Another major concern for the group members was the rampant drug abuse among children and youth. They approached a local NGO that trained all the group members. They then went out to (and still do) create awareness on the dangers of drugs and how to stop the vice in schools, colleges and other youth focus areas, and also in public barazas. Through this concerted effort, four schools in Marsabit County today lead in discipline and academic performance.

Income generating activities

The members realised that apart from their monthly contribution that went into assisting orphans especially in their education and providing food for the most vulnerable, they needed to engage in income generating projects. This would not only help the individual group members, but also families to get out of the handout mentality.

They settled for livestock farming but because of various challenges, changed tact and opted for the less-demanding but highly profitable poultry farming. They were trained and provided with an initial six high-breed chickens. Soon, these increased to 32 and currently poultry farming is one of the most successful income-generating projects for the group and individual families. They have many high breed chicken and members supply eggs to individuals and institutions. The benefit has spilled over to the community who now rear high breed chicken.

Farming in the arid area

With the growth of the group both in numbers and activities, they expanded to crop farming to counter hunger, a predicament in the area. Scarcity of water and land were major challenges. However, Nuria introduced kitchen gardening. Using gunny bags to store soil, they planted vegetables and tomatoes with commendable success. It required very little work yet fed families that previously relied on handouts.

Later, an NGO boosted them with seeds and chemicals and they embarked on serious farming. They sold the surplus and eventually managed to buy a piece of land for irrigation farming. They spent Ksh 800 daily on buying water for the crops. They came up with a duty roster with four members ensuring the crops were watered daily.

The expenditure was quite high and some members opted to draw from far off public water points instead of spending Ksh 50 for one jerry can of water. Each person had to draw four jerry cans when on duty or buy water for Ksh 200 from their pockets.

Three months into this project, a local NGO, Food For The Hungry, provided them with two 10,000-litre water tanks to harvest rainwater for irrigation. That was a game-changer for the group. They laid a water pipe from the tanks to supply to the farm. They currently grow spinach, cabbages and tomatoes among others for consumption and sale.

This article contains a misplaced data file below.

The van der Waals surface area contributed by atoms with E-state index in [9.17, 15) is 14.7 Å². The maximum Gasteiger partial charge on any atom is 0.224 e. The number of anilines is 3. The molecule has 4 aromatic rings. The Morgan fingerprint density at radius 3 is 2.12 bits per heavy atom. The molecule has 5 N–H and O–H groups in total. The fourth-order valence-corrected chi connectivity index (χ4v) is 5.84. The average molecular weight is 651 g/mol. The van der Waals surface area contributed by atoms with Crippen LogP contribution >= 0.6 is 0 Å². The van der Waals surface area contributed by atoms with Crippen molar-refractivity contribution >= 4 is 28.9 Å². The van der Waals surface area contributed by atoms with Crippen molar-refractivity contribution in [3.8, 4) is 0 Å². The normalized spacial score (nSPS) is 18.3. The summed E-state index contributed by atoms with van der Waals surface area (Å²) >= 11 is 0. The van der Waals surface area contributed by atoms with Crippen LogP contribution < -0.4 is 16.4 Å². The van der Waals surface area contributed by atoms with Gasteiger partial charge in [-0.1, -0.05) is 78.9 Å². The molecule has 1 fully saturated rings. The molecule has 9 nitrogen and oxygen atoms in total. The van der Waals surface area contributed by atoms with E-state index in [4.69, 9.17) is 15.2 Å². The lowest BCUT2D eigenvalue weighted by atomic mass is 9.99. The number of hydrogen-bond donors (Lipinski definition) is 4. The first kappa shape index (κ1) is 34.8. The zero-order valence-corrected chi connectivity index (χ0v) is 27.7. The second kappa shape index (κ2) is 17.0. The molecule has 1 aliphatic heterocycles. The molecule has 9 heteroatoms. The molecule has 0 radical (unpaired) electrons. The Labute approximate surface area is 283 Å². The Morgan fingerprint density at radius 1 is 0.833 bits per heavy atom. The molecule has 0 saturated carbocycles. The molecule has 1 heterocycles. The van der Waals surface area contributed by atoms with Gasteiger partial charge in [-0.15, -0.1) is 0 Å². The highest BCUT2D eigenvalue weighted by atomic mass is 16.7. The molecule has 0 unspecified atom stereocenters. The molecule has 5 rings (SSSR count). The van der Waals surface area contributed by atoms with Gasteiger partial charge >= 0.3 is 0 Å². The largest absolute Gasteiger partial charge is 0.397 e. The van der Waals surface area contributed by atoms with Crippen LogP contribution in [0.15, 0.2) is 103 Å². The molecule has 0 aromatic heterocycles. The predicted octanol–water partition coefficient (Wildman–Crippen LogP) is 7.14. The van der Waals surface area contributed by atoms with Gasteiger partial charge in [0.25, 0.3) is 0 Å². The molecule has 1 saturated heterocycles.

Silk self-help group

The members further expanded their activities and started a silkworm-rearing project. Silkworm rearing is an extensive month-long exercise for the production of silk. Silkworm larvae are fed on mulberry leaves and after they grow, the worm crawls up a twig placed near them and spins their silken cocoons. The silk is used for thread or yarn.

Silkworm rearing isn’t as easy as it sounds but the members have been determined. It involves various activities like harvesting of mulberry leaves, food preparation, feeding, bed cleaning and feeding the worms four times a day. Leaves are first washed with plain running water and then treated with a mild disinfectant. After adequate drying they are fed to silkworms.

Members of the Silk Rearing Self Help Group each contribute Ksh 300 a month, save part of it and put the rest in silkworm rearing. The group also operates a revolving fund to assist members undertake personal projects. The community has also taken up silk rearing inspired by the group’s success.

Rounding it off…

The group, with 200 active members, has managed to have considerable savings in the bank. To assist individual members, they have a merry-go-round. Every weekend, they visit one member and give the household Ksh 5,500 or alternatively buy them household items. They have made proposals for funds from the government’s Uwezo Fund and other sources.

“The monthly contributions for members are often used to pay school fees for secondary school orphans who currently number 22. Some NGOs also assist in paying school fees for some of the 100 plus orphans in primary schools. When a situation demands, I approach head teachers with a request not to chase away orphans who haven’t cleared fees,” Nuria gives an insight on the contributions.

Illiteracy, which in the first place almost fizzled out the group, is still a major challenge. The group has therefore acquired the services of an adult education teacher. The illiterate members have started classes and are on their road to literacy.  

mwaura@parents.co.ke

Published in January 2015